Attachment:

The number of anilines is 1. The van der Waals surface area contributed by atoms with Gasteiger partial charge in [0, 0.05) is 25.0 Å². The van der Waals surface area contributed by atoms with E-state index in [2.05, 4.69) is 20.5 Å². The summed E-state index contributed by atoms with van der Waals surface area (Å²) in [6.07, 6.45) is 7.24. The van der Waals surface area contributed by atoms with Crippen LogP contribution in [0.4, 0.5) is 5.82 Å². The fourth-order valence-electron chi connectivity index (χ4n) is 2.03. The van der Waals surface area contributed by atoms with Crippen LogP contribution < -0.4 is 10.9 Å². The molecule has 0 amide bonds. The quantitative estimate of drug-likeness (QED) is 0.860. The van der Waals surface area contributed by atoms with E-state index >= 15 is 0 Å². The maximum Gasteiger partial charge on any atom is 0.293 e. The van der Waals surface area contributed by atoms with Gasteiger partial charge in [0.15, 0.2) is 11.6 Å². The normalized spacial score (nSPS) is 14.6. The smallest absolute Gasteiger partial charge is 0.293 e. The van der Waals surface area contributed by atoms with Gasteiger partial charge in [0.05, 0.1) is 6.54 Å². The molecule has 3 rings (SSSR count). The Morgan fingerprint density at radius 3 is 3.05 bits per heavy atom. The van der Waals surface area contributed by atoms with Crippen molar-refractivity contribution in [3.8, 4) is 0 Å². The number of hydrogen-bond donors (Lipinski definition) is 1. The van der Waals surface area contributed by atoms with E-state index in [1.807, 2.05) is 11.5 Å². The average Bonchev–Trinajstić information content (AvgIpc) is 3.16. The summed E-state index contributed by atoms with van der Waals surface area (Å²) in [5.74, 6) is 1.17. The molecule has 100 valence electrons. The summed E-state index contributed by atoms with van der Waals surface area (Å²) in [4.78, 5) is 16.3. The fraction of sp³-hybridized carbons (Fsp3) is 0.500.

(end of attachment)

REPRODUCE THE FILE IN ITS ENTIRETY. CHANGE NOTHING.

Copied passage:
The number of anilines is 1. The van der Waals surface area contributed by atoms with Gasteiger partial charge in [0, 0.05) is 25.0 Å². The van der Waals surface area contributed by atoms with E-state index in [2.05, 4.69) is 20.5 Å². The summed E-state index contributed by atoms with van der Waals surface area (Å²) in [6.07, 6.45) is 7.24. The van der Waals surface area contributed by atoms with Crippen LogP contribution in [0.4, 0.5) is 5.82 Å². The fourth-order valence-electron chi connectivity index (χ4n) is 2.03. The van der Waals surface area contributed by atoms with Crippen LogP contribution < -0.4 is 10.9 Å². The molecule has 0 amide bonds. The quantitative estimate of drug-likeness (QED) is 0.860. The van der Waals surface area contributed by atoms with E-state index >= 15 is 0 Å². The maximum Gasteiger partial charge on any atom is 0.293 e. The van der Waals surface area contributed by atoms with Gasteiger partial charge in [0.15, 0.2) is 11.6 Å². The normalized spacial score (nSPS) is 14.6. The smallest absolute Gasteiger partial charge is 0.293 e. The van der Waals surface area contributed by atoms with Gasteiger partial charge in [0.05, 0.1) is 6.54 Å². The molecule has 3 rings (SSSR count). The Morgan fingerprint density at radius 3 is 3.05 bits per heavy atom. The van der Waals surface area contributed by atoms with Crippen molar-refractivity contribution in [3.8, 4) is 0 Å². The number of hydrogen-bond donors (Lipinski definition) is 1. The van der Waals surface area contributed by atoms with E-state index in [1.807, 2.05) is 11.5 Å². The average Bonchev–Trinajstić information content (AvgIpc) is 3.16. The summed E-state index contributed by atoms with van der Waals surface area (Å²) in [5.74, 6) is 1.17. The molecule has 100 valence electrons. The summed E-state index contributed by atoms with van der Waals surface area (Å²) in [4.78, 5) is 16.3. The fraction of sp³-hybridized carbons (Fsp3) is 0.500.